Thus, there is a growing critical need for those in the business of food to be fully aware of the risks posed by a changing climate along the entire global supply chain. For example, many in the food industry are beginning to have open and intentional discussions about the impact of global climate change on their businesses ranging from strategic decisions related to consumer demand to tactical decisions about cost and supply. Some are reporting increases in costs as a result of climate change-related events and greater difficulty in predicting how long crops will be available or when they will be harvested.

Critical disruptions in the global food system, have been linked to weather and climate. For example, Resilinc, a company that tracks data on supply chain disruptions, recorded 1,069 disruptive events across the globe in 2018. Over 300 of these events directly affected the ability to maintain the continuity of supply chains, and extreme weather was found to be the most impactful type of disruption. One study shows that the number of extreme weather events has increased 40-fold in the last century (Streche and Kumar, 2009).

Take for example the port of Shanghai which is the busiest port in the world by volume. It moves more shipping containers than the top 5 ports in the U.S. combined. China itself moves over 40% of the volume of goods as the top 50 ports in the world. China imports large quantities of food to keep up with demand within the country, and numerous large multinational food companies have branches in Asia, particularly in Shanghai and the Yangtze River Delta. These include Mars, Mondelez International, General Mills, Nestle, PepsiCo, Cargill, Group Danone, Coca-Cola, and Hershey’s. The region, however, has experienced a 12% - 15% increase in the intensity of typhoons. Category 4 and 5 typhoons have doubled and tripled in the last 40 years. These more intense typhoons are reaching land due to warming ocean surface temperatures (Mei and Xie, 2016), a trend that is expected to continue with increasing greenhouse gas emissions.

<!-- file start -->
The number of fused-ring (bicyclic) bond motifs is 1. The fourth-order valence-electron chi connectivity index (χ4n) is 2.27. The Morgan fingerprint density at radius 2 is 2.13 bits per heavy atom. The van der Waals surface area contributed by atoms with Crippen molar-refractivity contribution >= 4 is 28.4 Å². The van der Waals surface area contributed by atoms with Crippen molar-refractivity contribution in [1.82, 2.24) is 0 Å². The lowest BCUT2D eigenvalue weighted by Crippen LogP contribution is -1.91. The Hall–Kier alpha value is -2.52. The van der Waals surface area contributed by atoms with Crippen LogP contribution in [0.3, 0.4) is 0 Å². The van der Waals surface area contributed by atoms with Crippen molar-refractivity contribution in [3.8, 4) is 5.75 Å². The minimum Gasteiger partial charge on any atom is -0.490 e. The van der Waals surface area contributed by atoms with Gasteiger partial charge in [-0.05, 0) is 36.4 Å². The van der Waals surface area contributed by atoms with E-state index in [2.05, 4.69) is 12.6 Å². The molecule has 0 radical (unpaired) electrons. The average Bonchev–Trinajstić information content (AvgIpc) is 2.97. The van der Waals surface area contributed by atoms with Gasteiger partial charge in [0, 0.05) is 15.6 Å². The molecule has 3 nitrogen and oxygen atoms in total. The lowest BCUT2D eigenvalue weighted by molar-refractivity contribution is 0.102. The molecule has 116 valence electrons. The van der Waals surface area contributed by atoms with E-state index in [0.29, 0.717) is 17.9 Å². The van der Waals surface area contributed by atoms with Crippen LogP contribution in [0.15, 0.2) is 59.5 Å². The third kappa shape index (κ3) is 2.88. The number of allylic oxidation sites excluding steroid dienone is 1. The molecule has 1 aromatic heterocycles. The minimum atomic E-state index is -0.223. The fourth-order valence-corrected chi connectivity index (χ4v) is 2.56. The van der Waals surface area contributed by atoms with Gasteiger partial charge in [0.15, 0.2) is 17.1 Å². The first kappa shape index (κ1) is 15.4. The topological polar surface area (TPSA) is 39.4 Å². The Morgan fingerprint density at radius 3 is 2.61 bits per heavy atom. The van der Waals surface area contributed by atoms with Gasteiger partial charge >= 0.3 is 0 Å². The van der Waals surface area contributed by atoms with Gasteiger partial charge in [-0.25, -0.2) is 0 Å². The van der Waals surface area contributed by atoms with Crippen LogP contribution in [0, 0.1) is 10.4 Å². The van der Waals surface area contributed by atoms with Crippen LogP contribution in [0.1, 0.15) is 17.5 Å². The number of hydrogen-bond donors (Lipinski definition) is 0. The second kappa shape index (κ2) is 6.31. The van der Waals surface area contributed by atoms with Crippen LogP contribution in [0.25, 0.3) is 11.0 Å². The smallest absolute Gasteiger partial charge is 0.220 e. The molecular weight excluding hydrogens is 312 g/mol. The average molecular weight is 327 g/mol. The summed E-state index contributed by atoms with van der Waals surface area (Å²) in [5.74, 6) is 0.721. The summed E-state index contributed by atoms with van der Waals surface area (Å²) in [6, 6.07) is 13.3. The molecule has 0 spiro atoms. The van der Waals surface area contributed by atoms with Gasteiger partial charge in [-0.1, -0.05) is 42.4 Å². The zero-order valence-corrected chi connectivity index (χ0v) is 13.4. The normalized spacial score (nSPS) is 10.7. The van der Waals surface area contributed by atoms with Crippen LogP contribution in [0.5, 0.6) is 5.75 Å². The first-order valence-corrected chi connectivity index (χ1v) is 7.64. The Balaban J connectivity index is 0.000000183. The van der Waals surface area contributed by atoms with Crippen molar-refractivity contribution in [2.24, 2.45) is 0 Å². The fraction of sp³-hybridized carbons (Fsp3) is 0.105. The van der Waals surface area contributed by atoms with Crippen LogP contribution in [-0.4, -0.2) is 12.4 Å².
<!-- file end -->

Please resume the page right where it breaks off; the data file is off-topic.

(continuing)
The Panama Canal is critically important to international shipping but has been identified as one of several global chokepoints. Chokepoints are defined as, “critical junctures on transport routes through which exceptional volumes of trade pass” (Bailey and Wellesley, 2017, p. iv). In 2015, container ships were stuck at both ends of the Panama Canal, leading to delays in shipments up to 10 days. The delays were caused by severe drought, which reduced water levels in the lakes that feed the canal’s locks. In addition to drought, however, severe storms also threaten the existing infrastructure of the canal, and heavy downpours can shut down the canal.